The recent award of three new completions contracts for VIP versions of Airbus and Boeing aircraft have prompted Comlux America to begin construction of a new hangar at its Indianapolis headquarters. The 64,500-sq-ft building is due to open in the second quarter of 2012 and will be able to accommodate four jets up to the size of a Boeing BBJ3.
Airbus Executive and Private Aviation
Tens of thousands of NBAA members have arrived in Las Vegas expecting to see airplanes on display–plenty of them. And these days, no show is complete without at least one airliner manufacturer trying to coax a few large-cabin bizjet owners to move up.
Airbus has revealed that first deliveries of its A350XWB-800 and A350XWB-1000 will be delayed by two years–to mid-2016 and mid-2017, respectively. At a briefing in Paris on Saturday, it claimed the delay of the -1000 would allow it to boost the payload-range performance to better match the Boeing 777-300ER, which is something its customers have been asking for.
The Airbus A320neo (for “new engine option”) is “the fastest selling aircraft in history” and the manufacturer set itself the target of accruing “over 500” commitments by this week’s Paris Air Show, according to chief operating officer (customers) John Leahy. By early April, the company had booked more than 330 orders and “commitments” and this prompted it to accelerate the program by six months.
At Ebace last month, Airbus rebranded its bizliner offerings with more consistent names–each model in the company’s stable of corporate jet offerings will now be preceded by “ACJ.” Thus, the A318 Elite becomes the ACJ318 and so on, all the way up to the largest of all bizliners, the ACJ380.
Airbus has rebranded its corporate jets division as Airbus ACJ, with new aircraft colors and clearer, more consistent names. Each model in the company’s stable of corporate jet offerings will now be preceded by “ACJ,” with the A318 becoming the ACJ318 and so on, all the way up to the mega-mother of all bizliners, the ACJ380.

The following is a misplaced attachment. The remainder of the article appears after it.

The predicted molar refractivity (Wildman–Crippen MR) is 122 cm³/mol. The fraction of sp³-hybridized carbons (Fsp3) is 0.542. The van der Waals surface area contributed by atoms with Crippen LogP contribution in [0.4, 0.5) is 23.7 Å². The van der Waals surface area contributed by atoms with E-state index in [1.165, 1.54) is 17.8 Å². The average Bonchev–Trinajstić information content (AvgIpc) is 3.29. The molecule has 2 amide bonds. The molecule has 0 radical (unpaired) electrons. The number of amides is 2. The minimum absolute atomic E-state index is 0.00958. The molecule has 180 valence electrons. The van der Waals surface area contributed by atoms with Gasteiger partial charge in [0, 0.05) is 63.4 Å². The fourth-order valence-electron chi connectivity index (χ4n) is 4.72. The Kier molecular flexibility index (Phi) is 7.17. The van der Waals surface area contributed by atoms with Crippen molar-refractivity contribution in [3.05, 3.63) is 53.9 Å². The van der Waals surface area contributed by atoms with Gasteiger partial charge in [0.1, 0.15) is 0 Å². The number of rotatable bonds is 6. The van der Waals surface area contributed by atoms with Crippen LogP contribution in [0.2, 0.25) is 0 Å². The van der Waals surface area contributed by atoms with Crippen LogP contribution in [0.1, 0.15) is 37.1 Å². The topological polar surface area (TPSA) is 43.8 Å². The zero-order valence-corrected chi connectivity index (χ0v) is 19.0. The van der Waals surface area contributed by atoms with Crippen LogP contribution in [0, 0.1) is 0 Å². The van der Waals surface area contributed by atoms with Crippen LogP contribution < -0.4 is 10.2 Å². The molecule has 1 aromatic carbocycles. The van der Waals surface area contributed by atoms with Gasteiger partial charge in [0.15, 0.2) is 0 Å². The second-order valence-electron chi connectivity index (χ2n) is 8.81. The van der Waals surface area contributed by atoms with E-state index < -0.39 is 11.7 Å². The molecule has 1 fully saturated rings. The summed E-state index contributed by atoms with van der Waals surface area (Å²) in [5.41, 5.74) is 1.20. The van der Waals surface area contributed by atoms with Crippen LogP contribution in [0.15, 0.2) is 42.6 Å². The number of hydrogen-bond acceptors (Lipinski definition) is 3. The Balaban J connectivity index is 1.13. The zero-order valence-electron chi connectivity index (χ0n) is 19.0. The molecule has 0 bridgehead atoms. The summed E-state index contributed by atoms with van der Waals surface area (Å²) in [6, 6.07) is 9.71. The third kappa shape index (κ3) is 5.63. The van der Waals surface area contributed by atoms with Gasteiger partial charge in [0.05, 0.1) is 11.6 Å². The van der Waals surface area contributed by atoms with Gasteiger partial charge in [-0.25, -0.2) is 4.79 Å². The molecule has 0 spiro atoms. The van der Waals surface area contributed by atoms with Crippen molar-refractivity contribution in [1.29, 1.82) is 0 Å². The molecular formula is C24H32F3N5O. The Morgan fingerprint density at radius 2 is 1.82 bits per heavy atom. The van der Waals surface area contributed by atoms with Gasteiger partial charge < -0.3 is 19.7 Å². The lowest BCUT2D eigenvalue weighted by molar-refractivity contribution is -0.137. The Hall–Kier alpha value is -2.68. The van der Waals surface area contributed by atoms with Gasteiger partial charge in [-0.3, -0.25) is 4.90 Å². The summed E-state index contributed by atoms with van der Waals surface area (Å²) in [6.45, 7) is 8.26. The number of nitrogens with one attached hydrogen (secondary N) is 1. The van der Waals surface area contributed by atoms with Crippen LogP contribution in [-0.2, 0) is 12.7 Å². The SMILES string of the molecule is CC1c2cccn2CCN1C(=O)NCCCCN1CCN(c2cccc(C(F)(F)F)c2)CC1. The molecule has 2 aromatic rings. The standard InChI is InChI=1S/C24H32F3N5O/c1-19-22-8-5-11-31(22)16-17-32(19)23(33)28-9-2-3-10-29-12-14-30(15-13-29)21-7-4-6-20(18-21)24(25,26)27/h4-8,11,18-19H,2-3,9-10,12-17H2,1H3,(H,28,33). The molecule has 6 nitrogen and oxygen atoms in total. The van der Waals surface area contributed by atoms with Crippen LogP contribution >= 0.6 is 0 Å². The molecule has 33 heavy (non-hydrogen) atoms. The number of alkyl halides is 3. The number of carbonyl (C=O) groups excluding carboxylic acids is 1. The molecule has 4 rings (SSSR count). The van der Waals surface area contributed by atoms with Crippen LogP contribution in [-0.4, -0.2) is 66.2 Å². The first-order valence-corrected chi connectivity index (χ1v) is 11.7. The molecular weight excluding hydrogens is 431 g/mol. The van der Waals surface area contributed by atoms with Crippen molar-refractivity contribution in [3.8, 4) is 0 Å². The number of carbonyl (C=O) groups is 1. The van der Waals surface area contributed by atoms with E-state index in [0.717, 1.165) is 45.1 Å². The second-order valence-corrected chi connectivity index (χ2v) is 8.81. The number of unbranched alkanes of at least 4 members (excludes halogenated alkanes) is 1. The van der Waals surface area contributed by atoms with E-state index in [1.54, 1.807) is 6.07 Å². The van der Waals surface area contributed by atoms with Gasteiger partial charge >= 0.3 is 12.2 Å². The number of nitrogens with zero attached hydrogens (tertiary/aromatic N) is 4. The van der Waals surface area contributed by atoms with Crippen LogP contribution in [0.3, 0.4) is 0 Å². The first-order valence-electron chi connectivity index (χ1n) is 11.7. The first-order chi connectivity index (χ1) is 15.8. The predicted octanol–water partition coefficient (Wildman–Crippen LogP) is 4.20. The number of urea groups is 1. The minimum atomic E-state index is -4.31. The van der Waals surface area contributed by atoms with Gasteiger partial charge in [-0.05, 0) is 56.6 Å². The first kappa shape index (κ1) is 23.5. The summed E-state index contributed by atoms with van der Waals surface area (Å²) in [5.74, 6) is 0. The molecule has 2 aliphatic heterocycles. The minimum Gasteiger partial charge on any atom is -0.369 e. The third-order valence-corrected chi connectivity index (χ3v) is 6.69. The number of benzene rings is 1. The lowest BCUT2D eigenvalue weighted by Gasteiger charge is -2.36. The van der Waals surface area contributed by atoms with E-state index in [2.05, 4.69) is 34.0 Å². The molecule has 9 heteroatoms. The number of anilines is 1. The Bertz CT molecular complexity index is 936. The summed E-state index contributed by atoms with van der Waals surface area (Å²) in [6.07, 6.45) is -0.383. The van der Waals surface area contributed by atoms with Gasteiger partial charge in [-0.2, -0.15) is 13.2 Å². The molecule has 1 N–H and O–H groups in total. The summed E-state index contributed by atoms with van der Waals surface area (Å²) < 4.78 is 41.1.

Airbus today at EBACE rebranded its bizliner offerings with more consistent names, and it also unveiled a new logo for its Airbus Corporate Jets division. As part of this new rebranding, each model in the company’s stable of corporate jet offerings will now be preceded by “ACJ,” with the A318 Elite becoming the ACJ318 and so on, all the way up to the largest of all bizliners, the ACJ380.
This year, Toulouse-based Airbus Corporate Jet Centre (Stand 7071) is set to reach its target of a regular annual production rate of three to four cabin deliveries. The Airbus subsidiary specializes in VIP cabin outfitting on the manufacturer’s narrowbodies, and its new products include a conversion kit and a service package for the ACJ family.
Airbus Corporate Jets set a new record for bizliner deliveries last year. With a combined list-price value of $1.5 billion, the European airframer delivered 15 bizliners, including 13 examples of the A318 Elite/Airbus ACJ/A320 Prestige and two widebody A330/340s. The company also won new orders for eight bizliners last year, taking total orders to date beyond 170 aircraft. The new orders included seven A320-series aircraft and one A330/A340.
Airbus launched a new engine option last month for A320-series airliners, and an Airbus Corporate Jetliner spokesman confirmed to AIN that the option (costing $6 million when specified for the airliner variant) will also be available for all ACJs based on the A320 series except the A318 Elite. Dubbed A320neo, the project offers two new engine choices–the CFM Leap-X or Pratt & Whitney PurePower PW1100G.